The giant rolls consist of a pair of iron cylinders of massive size and weight, with removable wearing plates having irregular surfaces formed by projecting knobs. These rolls are mounted side by side in a very heavy frame (leaving a gap of about fourteen inches between them), and are so belted up with the source of power that they run in opposite directions. The giant rolls described by Edison in the above- named patent as having been built and operated by him had a combined weight of 167,000 pounds, including all moving parts, which of themselves weighed about seventy tons, each roll being six feet in diameter and five feet long. A top view of the rolls is shown in the sketch, one roll and one of its bearings being shown in section.
In Fig. 2 the rolls are illustrated diagrammatically. As a sketch of this nature, even if given with a definite scale, does not always carry an adequate idea of relative dimensions to a non-technical reader, we present in Fig. 3 a perspective illustration of the giant rolls as installed in the concentrating plant.
In practice, a small amount of power is applied to run the giant rolls gradually up to a surface speed of several thousand feet a minute. When this high speed is attained, masses of rock weighing several tons in one or more pieces are dumped into a hopper which guides them into the gap between the rapidly revolving rolls. The effect is to partially arrest the swift motion of the rolls instantaneously, and thereby develop and expend an enormous amount of kinetic energy, which with pile-driver effect cracks the rocks and breaks them into pieces small enough to pass through the fourteen- inch gap. As the power is applied to the rolls through slipping friction-clutches, the speed of the driving-pulleys is not materially reduced; hence the rolls may again be quickly speeded up to their highest velocity while another load of rock is being hoisted in position to be dumped into the hopper. It will be obvious from the foregoing that if it were attempted to supply the great energy necessary for this operation by direct application of steam-power, an engine of enormous horse-power would be required, and even then it is doubtful if one could be constructed of sufficient strength to withstand the terrific strains that would ensue. But the work is done by the great momentum and kinetic energy obtained by speeding up these tremendous masses of metal, and then suddenly opposing their progress, the engine being relieved of all strain through the medium of the slipping friction-clutches. Thus, this cyclopean operation may be continuously conducted with an amount of power prodigiously inferior, in proportion, to the results accomplished.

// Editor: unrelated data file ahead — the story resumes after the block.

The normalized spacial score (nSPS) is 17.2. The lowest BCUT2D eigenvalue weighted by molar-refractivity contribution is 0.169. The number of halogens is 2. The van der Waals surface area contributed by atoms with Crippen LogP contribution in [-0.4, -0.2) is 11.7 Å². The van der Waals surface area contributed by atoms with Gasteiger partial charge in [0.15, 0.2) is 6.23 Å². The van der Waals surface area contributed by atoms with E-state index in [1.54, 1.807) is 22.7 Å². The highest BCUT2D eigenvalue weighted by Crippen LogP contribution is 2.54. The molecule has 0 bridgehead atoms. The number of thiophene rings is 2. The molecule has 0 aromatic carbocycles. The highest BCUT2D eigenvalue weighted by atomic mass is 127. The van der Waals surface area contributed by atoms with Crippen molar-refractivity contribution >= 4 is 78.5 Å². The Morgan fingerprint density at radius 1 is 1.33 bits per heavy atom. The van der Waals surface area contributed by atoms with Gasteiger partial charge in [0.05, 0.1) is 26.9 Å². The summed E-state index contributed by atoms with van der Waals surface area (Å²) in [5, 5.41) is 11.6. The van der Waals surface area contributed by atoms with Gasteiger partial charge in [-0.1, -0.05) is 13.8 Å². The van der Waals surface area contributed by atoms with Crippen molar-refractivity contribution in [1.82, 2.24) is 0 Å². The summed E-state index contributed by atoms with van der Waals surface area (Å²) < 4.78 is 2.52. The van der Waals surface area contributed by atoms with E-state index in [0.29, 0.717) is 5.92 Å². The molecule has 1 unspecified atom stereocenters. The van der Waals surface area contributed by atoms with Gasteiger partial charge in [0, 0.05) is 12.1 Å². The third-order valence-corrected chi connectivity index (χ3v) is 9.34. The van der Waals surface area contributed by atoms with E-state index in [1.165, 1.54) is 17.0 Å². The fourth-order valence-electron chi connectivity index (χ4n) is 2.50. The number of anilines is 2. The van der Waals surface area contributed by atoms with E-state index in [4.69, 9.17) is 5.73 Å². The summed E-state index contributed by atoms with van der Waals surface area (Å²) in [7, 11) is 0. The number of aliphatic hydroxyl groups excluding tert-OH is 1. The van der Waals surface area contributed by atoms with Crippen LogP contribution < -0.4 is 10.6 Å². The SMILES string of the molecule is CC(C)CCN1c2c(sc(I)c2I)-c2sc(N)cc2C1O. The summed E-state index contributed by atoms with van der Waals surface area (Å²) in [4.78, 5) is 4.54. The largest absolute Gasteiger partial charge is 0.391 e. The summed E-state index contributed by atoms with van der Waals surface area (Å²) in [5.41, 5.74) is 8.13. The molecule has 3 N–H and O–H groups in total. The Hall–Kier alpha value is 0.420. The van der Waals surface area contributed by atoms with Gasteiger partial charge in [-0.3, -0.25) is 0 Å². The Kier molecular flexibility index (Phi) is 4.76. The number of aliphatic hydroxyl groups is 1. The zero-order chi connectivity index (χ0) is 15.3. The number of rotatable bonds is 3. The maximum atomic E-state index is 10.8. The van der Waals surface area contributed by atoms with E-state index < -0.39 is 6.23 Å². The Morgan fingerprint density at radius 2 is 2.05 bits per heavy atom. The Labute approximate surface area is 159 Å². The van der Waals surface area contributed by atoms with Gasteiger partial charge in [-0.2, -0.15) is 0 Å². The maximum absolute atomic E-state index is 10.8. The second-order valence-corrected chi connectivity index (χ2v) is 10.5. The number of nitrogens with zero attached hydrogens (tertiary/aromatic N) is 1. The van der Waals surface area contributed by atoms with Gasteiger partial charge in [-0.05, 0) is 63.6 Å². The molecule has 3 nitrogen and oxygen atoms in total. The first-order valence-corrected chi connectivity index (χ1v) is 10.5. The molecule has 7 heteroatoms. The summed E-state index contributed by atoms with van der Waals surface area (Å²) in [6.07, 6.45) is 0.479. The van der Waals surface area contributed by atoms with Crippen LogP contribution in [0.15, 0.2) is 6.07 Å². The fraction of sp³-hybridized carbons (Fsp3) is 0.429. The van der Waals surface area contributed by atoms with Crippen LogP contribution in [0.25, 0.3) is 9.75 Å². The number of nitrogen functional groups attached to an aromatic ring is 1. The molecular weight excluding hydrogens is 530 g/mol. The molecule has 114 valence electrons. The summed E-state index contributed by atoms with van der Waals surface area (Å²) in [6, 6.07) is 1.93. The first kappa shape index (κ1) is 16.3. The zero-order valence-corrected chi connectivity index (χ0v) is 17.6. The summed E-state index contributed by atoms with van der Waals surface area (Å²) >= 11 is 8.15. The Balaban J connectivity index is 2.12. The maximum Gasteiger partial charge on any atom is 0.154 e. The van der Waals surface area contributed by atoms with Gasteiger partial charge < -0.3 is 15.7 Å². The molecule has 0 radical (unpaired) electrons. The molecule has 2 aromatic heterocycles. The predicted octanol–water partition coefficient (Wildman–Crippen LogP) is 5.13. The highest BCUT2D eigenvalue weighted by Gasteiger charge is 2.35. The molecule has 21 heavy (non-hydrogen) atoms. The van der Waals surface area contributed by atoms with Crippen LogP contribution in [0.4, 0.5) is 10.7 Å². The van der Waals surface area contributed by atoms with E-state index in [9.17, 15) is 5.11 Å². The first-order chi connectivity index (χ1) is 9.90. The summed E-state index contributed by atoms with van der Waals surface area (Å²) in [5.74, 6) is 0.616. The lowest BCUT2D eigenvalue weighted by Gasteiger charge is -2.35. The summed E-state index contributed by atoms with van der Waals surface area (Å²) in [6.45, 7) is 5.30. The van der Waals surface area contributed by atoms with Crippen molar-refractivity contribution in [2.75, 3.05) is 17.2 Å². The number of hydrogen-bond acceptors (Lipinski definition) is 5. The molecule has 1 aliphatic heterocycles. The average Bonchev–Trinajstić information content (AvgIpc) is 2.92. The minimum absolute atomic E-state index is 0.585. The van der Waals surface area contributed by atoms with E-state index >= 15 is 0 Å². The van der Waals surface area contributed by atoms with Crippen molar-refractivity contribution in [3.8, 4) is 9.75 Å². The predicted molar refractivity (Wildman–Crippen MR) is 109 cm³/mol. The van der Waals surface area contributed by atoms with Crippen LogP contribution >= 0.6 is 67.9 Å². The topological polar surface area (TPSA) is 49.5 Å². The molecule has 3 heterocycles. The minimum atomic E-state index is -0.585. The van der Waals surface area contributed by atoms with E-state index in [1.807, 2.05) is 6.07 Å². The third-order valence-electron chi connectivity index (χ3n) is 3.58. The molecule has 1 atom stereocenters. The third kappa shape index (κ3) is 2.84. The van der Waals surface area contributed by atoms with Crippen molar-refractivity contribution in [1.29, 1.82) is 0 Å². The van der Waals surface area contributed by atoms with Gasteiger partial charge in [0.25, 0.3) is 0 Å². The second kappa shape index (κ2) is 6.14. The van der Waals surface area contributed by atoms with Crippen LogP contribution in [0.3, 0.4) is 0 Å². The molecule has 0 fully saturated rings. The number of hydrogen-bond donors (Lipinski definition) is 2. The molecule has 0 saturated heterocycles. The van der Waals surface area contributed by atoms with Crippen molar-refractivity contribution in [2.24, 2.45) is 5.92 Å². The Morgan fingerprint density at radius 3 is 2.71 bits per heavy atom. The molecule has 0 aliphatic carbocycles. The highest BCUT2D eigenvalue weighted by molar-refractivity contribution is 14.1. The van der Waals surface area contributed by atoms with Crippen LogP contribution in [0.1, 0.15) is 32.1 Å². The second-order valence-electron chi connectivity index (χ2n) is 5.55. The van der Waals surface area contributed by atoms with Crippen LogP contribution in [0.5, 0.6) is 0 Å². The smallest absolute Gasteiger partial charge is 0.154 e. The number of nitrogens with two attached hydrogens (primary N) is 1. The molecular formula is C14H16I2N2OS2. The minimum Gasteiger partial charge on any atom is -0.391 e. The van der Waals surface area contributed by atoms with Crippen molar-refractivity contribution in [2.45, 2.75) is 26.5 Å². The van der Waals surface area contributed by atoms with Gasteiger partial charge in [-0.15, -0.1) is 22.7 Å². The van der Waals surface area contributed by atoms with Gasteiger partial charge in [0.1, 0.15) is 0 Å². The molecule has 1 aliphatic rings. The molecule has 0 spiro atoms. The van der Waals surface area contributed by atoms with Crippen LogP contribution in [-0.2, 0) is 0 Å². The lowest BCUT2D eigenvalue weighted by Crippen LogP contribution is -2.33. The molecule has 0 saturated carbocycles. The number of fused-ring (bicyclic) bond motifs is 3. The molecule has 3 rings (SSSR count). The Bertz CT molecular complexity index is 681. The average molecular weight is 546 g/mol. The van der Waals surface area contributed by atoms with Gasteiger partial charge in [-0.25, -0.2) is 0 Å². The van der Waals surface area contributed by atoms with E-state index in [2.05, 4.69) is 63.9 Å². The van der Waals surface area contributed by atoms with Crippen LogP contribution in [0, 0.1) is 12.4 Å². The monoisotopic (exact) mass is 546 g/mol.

The sketch (Fig. 4) showing a large boulder being dumped into the hopper, or roll-pit, will serve to illustrate the method of feeding these great masses of rock to the rolls, and will also enable the reader to form an idea of the rapidity of the breaking operation, when it is stated that a boulder of the size represented would be reduced by the giant rolls to pieces a trifle larger than a man's head in a few seconds.
After leaving the giant rolls the broken rock passed on through other crushing-rolls of somewhat similar construc- tion. These also were invented by Edison, but antedated those previously described; being covered by Patent No. 567,187, issued September 8, 1896. These rolls were intended for the reducing of "one-man-size" rocks to small pieces, which at the time of their original inception was about the standard size of similar machines. At the Edison concentrating plant the broken rock, after passing through these rolls, was further reduced in size by other rolls, and was then ready to be crushed to a fine powder through the medium of another remarkable machine devised by
NOTE.--Figs. 3 and 4 are reproduced from similar sketches on pages 84 and 85 of McClure's Magazine for November, 1897, by permission of S. S. McClure Co.